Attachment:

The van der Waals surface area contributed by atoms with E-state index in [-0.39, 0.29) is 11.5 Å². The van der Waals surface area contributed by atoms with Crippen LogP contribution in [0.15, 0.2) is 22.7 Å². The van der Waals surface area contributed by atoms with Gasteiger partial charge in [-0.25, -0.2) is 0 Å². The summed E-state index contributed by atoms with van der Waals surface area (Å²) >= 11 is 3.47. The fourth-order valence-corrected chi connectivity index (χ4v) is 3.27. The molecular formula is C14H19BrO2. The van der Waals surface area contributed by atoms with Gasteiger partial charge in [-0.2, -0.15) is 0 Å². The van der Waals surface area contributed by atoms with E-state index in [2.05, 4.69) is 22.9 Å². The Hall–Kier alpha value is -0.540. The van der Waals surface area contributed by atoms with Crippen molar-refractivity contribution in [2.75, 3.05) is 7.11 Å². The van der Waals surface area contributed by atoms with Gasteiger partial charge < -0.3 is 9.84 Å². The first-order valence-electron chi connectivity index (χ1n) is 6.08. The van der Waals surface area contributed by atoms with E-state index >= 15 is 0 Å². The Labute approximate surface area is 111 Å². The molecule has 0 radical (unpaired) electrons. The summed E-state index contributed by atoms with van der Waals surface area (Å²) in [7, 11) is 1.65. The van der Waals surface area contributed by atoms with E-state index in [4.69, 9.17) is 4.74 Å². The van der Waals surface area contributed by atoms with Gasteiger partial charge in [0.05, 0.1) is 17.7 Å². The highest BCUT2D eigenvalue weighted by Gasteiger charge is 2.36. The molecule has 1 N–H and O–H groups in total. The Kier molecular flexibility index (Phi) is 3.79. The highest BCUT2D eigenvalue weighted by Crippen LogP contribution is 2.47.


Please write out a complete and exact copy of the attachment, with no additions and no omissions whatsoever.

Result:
The van der Waals surface area contributed by atoms with E-state index in [-0.39, 0.29) is 11.5 Å². The van der Waals surface area contributed by atoms with Crippen LogP contribution in [0.15, 0.2) is 22.7 Å². The van der Waals surface area contributed by atoms with Gasteiger partial charge in [-0.25, -0.2) is 0 Å². The summed E-state index contributed by atoms with van der Waals surface area (Å²) >= 11 is 3.47. The fourth-order valence-corrected chi connectivity index (χ4v) is 3.27. The molecular formula is C14H19BrO2. The van der Waals surface area contributed by atoms with Gasteiger partial charge in [-0.2, -0.15) is 0 Å². The van der Waals surface area contributed by atoms with E-state index in [2.05, 4.69) is 22.9 Å². The Hall–Kier alpha value is -0.540. The van der Waals surface area contributed by atoms with Crippen molar-refractivity contribution in [2.75, 3.05) is 7.11 Å². The van der Waals surface area contributed by atoms with Gasteiger partial charge < -0.3 is 9.84 Å². The first-order valence-electron chi connectivity index (χ1n) is 6.08. The van der Waals surface area contributed by atoms with E-state index >= 15 is 0 Å². The Labute approximate surface area is 111 Å². The molecule has 0 radical (unpaired) electrons. The summed E-state index contributed by atoms with van der Waals surface area (Å²) in [7, 11) is 1.65. The van der Waals surface area contributed by atoms with E-state index in [4.69, 9.17) is 4.74 Å². The van der Waals surface area contributed by atoms with Gasteiger partial charge in [0.05, 0.1) is 17.7 Å². The highest BCUT2D eigenvalue weighted by Gasteiger charge is 2.36. The molecule has 1 N–H and O–H groups in total. The Kier molecular flexibility index (Phi) is 3.79. The highest BCUT2D eigenvalue weighted by Crippen LogP contribution is 2.47.